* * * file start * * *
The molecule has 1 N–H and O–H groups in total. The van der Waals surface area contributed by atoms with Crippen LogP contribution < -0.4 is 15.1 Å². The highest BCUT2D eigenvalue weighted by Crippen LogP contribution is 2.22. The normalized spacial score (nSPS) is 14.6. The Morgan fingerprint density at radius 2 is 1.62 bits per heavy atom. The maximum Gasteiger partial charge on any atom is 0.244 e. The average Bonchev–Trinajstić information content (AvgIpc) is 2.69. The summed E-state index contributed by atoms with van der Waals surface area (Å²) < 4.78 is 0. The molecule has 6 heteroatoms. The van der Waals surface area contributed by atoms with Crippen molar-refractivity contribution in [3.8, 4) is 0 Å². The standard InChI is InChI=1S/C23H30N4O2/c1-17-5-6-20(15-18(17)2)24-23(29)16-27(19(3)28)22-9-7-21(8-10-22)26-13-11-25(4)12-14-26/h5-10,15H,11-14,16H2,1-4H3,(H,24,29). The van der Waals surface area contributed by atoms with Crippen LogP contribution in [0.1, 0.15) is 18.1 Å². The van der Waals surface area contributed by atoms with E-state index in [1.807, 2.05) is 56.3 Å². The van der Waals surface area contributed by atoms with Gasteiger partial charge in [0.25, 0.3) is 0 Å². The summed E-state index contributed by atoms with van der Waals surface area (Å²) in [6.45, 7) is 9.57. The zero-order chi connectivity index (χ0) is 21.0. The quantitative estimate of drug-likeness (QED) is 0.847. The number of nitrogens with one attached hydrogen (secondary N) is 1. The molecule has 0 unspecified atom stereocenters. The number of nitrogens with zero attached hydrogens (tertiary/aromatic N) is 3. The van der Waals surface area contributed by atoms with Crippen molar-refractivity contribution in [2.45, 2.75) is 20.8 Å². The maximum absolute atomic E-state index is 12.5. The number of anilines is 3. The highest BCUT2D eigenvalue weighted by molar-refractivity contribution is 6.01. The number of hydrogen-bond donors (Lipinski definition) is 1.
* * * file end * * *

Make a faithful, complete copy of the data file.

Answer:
The molecule has 1 N–H and O–H groups in total. The van der Waals surface area contributed by atoms with Crippen LogP contribution < -0.4 is 15.1 Å². The highest BCUT2D eigenvalue weighted by Crippen LogP contribution is 2.22. The normalized spacial score (nSPS) is 14.6. The Morgan fingerprint density at radius 2 is 1.62 bits per heavy atom. The maximum Gasteiger partial charge on any atom is 0.244 e. The average Bonchev–Trinajstić information content (AvgIpc) is 2.69. The summed E-state index contributed by atoms with van der Waals surface area (Å²) < 4.78 is 0. The molecule has 6 heteroatoms. The van der Waals surface area contributed by atoms with Crippen molar-refractivity contribution in [3.8, 4) is 0 Å². The standard InChI is InChI=1S/C23H30N4O2/c1-17-5-6-20(15-18(17)2)24-23(29)16-27(19(3)28)22-9-7-21(8-10-22)26-13-11-25(4)12-14-26/h5-10,15H,11-14,16H2,1-4H3,(H,24,29). The van der Waals surface area contributed by atoms with Crippen LogP contribution in [0.1, 0.15) is 18.1 Å². The van der Waals surface area contributed by atoms with E-state index in [1.807, 2.05) is 56.3 Å². The van der Waals surface area contributed by atoms with Gasteiger partial charge in [0.25, 0.3) is 0 Å². The summed E-state index contributed by atoms with van der Waals surface area (Å²) in [6.45, 7) is 9.57. The zero-order chi connectivity index (χ0) is 21.0. The quantitative estimate of drug-likeness (QED) is 0.847. The number of nitrogens with one attached hydrogen (secondary N) is 1. The molecule has 0 unspecified atom stereocenters. The number of nitrogens with zero attached hydrogens (tertiary/aromatic N) is 3. The van der Waals surface area contributed by atoms with Crippen molar-refractivity contribution in [2.45, 2.75) is 20.8 Å². The maximum absolute atomic E-state index is 12.5. The number of anilines is 3. The highest BCUT2D eigenvalue weighted by molar-refractivity contribution is 6.01. The number of hydrogen-bond donors (Lipinski definition) is 1.